FRESNO, Calif. — As the regional local product forager for Whole Foods, Harv Singh likes to attend the Fresno Food Expo, keeping his eyes and ears open for new trends.
Vicky BoydDoug Phillips (left), owner of Phillips Farms, Visalia, talks to Xiang Liu, a buyer for Shanghai-based Shanghai Yiguo E-commerce Co. about fruit varieties.“I’m looking at opportunities, I’m looking at what’s hot,” said Singh, who’s based in Emeryville, Calif. “I’m looking at obviously the growth of organics and non-GMO products. I’m looking at small business entrepreneurs, and I’m really looking at marketing and incubating small businesses.”
This year, Singh was able to take in about 25% more fresh produce displays as the event moved from its regular late-March date to July 24 — right when many of the San Joaquin Valley’s fruits and vegetables are at their peak.
The show, now in its fourth year, showcases fresh and processed food items produced in a seven-county region surrounding Fresno. About 35% of the roughly 125 exhibitors this year were from the fresh side compared with 20%-25% in the past.
Because of the date change, the show also offered buyers three tours of nearby packers and processors the day before.
Denver Schutz, technical services manager for Fresno-based Gerawan Farming, hosted one of the tours. He credited the new schedule for allowing the company to show off its Kerman packinghouse in full swing.
“We could never do this before the date was changed to July,” Schutz said.
For Doug Phillips Farms, the new date allowed him to display hybrid cherry-plums, pluots, sugar plums and peacotum, a peach-apricot-plum hybrid.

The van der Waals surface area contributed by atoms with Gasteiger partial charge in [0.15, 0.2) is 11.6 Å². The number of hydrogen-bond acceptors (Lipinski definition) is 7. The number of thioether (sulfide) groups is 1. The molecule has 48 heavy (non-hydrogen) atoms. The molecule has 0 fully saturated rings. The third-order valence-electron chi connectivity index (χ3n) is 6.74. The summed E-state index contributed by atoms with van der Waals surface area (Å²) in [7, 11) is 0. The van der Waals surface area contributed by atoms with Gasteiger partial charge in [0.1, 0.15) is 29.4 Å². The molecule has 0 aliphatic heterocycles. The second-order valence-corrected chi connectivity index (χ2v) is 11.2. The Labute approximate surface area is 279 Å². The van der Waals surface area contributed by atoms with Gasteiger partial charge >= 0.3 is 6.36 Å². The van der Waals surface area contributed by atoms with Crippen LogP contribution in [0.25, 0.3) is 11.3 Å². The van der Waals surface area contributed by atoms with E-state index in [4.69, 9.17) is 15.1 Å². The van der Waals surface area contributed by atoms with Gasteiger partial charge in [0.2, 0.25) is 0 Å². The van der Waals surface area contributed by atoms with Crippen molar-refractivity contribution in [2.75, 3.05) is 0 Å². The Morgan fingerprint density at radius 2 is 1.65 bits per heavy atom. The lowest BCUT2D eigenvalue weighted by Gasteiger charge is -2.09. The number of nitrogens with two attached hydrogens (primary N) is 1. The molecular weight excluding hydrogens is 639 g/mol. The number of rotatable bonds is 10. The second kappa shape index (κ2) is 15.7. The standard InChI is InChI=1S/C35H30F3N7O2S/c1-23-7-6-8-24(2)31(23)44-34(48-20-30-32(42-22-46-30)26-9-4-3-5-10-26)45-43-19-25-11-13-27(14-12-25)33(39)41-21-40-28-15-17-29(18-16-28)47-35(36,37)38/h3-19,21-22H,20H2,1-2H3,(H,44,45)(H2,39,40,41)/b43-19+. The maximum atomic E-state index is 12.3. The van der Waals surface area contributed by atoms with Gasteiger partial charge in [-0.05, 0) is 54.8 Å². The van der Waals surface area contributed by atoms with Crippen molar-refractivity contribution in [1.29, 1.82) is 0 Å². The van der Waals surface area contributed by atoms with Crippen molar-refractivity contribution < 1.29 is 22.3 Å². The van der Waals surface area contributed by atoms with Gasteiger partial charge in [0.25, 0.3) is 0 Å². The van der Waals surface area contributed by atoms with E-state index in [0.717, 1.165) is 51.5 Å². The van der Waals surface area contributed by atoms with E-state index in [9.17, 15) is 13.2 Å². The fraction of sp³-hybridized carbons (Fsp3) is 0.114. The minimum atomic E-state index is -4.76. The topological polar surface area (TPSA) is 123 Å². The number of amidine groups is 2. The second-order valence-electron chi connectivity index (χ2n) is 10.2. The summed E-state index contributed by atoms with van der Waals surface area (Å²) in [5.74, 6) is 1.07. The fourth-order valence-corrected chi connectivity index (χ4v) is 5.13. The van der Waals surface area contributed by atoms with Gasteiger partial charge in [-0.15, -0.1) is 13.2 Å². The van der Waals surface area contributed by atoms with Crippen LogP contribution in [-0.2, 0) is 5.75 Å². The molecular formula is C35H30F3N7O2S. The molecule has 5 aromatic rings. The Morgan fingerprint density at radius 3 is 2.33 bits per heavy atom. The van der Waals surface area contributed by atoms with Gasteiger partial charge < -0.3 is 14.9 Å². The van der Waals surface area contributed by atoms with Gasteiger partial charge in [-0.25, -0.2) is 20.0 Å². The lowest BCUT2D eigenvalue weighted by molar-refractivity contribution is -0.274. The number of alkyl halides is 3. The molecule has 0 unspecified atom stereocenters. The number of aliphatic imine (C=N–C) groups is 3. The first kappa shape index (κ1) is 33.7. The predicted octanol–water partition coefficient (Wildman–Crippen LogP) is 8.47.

And it was some of the unusual fruit that caught the eye of Xiang “Shawn” Liu, a buyer for Shanghai-based Shanghai Yiguo E-commerce Co.
In the past, Liu said he purchased through a produce broker. But the e-commerce site, which sells directly to consumers, has grown to the point where he now wants to source directly from growers.
“We’d like to try different varieties,” Liu said, pointing to the pluots that he said are nicknamed dinosaur eggs in China. “Those things are getting more popular, especially in Shanghai."
Laura Bullene Jacobo, nutritional services director for the Woodlake Unified School District, came to the show to get ideas for school lunches that will not only meet the new U.S. Department of Agriculture guidelines but also that will appeal to kids’ tastes.
“I came with colleagues (last year) and we were able to incorporate some of the whole fruits that are local — in my case right in my back yard,” she said as she sampled one of the new seasoned squash sautes from Fresno-based Baloian Farms.
Vicky BoydAaron Boyd, vendor development manager for Brampton, Ontario-based-Loblaw Cos. Ltd., snaps a picture of Woot Froot sliced peaches, nectarine and pears as Brittnie Hammack, food safety director and vice president of production for Fresno-based Fresh Fruit Cuts, looks on.Squash is one of the subgroups included in the USDA guidelines, Jacobo said. She also liked that the kits are colorful and contain both yellow and green summer squash “because you eat with your eyes first, so this is perfect.”
Jeff Earl, vice president of operations and supply chain for Fresno-based Saladino’s Foodservice Distribution, said he attended the expo because of the networking and business opportunities it provided.
“I’m always looking for different products to grow our customer base of fresh salad bar business, so I’m always looking for fresh produce items,” Earl said.